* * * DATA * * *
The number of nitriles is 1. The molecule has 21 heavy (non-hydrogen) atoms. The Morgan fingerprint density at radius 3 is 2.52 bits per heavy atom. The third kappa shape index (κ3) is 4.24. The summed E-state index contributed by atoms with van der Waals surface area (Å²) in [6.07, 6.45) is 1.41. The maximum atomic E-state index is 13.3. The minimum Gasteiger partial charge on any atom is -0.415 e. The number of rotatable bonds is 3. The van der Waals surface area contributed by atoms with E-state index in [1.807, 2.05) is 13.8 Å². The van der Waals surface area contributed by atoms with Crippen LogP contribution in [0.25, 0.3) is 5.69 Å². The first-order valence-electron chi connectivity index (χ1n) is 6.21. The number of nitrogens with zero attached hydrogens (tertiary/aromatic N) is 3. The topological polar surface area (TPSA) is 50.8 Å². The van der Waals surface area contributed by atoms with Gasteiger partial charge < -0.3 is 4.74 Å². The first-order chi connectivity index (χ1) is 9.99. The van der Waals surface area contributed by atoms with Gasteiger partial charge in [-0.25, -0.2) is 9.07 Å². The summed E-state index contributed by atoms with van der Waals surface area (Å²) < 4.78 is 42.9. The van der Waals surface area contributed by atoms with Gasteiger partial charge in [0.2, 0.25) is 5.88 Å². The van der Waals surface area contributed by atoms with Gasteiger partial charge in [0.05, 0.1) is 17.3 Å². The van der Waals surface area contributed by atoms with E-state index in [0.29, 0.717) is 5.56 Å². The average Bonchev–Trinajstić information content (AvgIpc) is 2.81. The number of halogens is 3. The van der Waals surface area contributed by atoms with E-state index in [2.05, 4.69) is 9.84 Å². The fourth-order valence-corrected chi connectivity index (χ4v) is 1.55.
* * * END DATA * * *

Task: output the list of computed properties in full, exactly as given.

The number of nitriles is 1. The molecule has 21 heavy (non-hydrogen) atoms. The Morgan fingerprint density at radius 3 is 2.52 bits per heavy atom. The third kappa shape index (κ3) is 4.24. The summed E-state index contributed by atoms with van der Waals surface area (Å²) in [6.07, 6.45) is 1.41. The maximum atomic E-state index is 13.3. The minimum Gasteiger partial charge on any atom is -0.415 e. The number of rotatable bonds is 3. The van der Waals surface area contributed by atoms with E-state index in [1.807, 2.05) is 13.8 Å². The van der Waals surface area contributed by atoms with Crippen LogP contribution in [0.25, 0.3) is 5.69 Å². The first-order valence-electron chi connectivity index (χ1n) is 6.21. The number of nitrogens with zero attached hydrogens (tertiary/aromatic N) is 3. The topological polar surface area (TPSA) is 50.8 Å². The van der Waals surface area contributed by atoms with Gasteiger partial charge < -0.3 is 4.74 Å². The first-order chi connectivity index (χ1) is 9.99. The van der Waals surface area contributed by atoms with Gasteiger partial charge in [-0.25, -0.2) is 9.07 Å². The summed E-state index contributed by atoms with van der Waals surface area (Å²) < 4.78 is 42.9. The van der Waals surface area contributed by atoms with Gasteiger partial charge in [0.2, 0.25) is 5.88 Å². The van der Waals surface area contributed by atoms with Gasteiger partial charge in [0.05, 0.1) is 17.3 Å². The van der Waals surface area contributed by atoms with E-state index in [0.29, 0.717) is 5.56 Å². The average Bonchev–Trinajstić information content (AvgIpc) is 2.81. The number of halogens is 3. The van der Waals surface area contributed by atoms with E-state index in [2.05, 4.69) is 9.84 Å². The fourth-order valence-corrected chi connectivity index (χ4v) is 1.55.